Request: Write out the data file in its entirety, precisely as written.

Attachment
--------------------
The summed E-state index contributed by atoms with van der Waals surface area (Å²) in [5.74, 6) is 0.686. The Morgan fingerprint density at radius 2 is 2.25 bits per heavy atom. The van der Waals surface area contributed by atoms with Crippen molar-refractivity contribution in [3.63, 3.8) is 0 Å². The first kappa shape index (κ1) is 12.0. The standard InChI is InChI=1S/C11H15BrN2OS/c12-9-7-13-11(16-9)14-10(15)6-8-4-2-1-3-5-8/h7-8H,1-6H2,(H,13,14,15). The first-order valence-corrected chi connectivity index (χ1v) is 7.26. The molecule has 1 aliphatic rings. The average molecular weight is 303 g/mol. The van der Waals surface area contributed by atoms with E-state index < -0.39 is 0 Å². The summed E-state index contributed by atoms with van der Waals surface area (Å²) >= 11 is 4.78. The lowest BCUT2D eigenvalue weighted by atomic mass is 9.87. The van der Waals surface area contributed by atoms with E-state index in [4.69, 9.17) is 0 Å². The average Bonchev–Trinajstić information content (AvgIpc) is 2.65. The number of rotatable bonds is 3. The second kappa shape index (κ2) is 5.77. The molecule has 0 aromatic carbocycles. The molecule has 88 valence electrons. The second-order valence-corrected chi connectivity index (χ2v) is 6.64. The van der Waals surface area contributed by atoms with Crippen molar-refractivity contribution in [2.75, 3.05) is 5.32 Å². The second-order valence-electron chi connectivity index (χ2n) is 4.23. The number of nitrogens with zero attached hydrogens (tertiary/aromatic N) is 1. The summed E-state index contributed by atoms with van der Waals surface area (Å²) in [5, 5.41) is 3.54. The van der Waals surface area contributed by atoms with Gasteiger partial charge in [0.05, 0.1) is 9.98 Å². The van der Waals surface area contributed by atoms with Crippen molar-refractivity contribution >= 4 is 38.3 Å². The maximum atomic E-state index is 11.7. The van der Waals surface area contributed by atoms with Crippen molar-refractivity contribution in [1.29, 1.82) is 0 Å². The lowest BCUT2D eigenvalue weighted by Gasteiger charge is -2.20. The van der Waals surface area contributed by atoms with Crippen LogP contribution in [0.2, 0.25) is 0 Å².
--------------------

The summed E-state index contributed by atoms with van der Waals surface area (Å²) in [5.74, 6) is 0.686. The Morgan fingerprint density at radius 2 is 2.25 bits per heavy atom. The van der Waals surface area contributed by atoms with Crippen molar-refractivity contribution in [3.63, 3.8) is 0 Å². The first kappa shape index (κ1) is 12.0. The standard InChI is InChI=1S/C11H15BrN2OS/c12-9-7-13-11(16-9)14-10(15)6-8-4-2-1-3-5-8/h7-8H,1-6H2,(H,13,14,15). The first-order valence-corrected chi connectivity index (χ1v) is 7.26. The molecule has 1 aliphatic rings. The average molecular weight is 303 g/mol. The van der Waals surface area contributed by atoms with E-state index < -0.39 is 0 Å². The summed E-state index contributed by atoms with van der Waals surface area (Å²) >= 11 is 4.78. The lowest BCUT2D eigenvalue weighted by atomic mass is 9.87. The van der Waals surface area contributed by atoms with E-state index in [4.69, 9.17) is 0 Å². The average Bonchev–Trinajstić information content (AvgIpc) is 2.65. The number of rotatable bonds is 3. The second kappa shape index (κ2) is 5.77. The molecule has 0 aromatic carbocycles. The molecule has 88 valence electrons. The second-order valence-corrected chi connectivity index (χ2v) is 6.64. The van der Waals surface area contributed by atoms with Crippen molar-refractivity contribution in [2.75, 3.05) is 5.32 Å². The second-order valence-electron chi connectivity index (χ2n) is 4.23. The number of nitrogens with zero attached hydrogens (tertiary/aromatic N) is 1. The summed E-state index contributed by atoms with van der Waals surface area (Å²) in [5, 5.41) is 3.54. The van der Waals surface area contributed by atoms with Gasteiger partial charge in [0.05, 0.1) is 9.98 Å². The van der Waals surface area contributed by atoms with Crippen molar-refractivity contribution >= 4 is 38.3 Å². The maximum atomic E-state index is 11.7. The van der Waals surface area contributed by atoms with Crippen molar-refractivity contribution in [1.29, 1.82) is 0 Å². The lowest BCUT2D eigenvalue weighted by Gasteiger charge is -2.20. The van der Waals surface area contributed by atoms with Crippen LogP contribution in [0.2, 0.25) is 0 Å².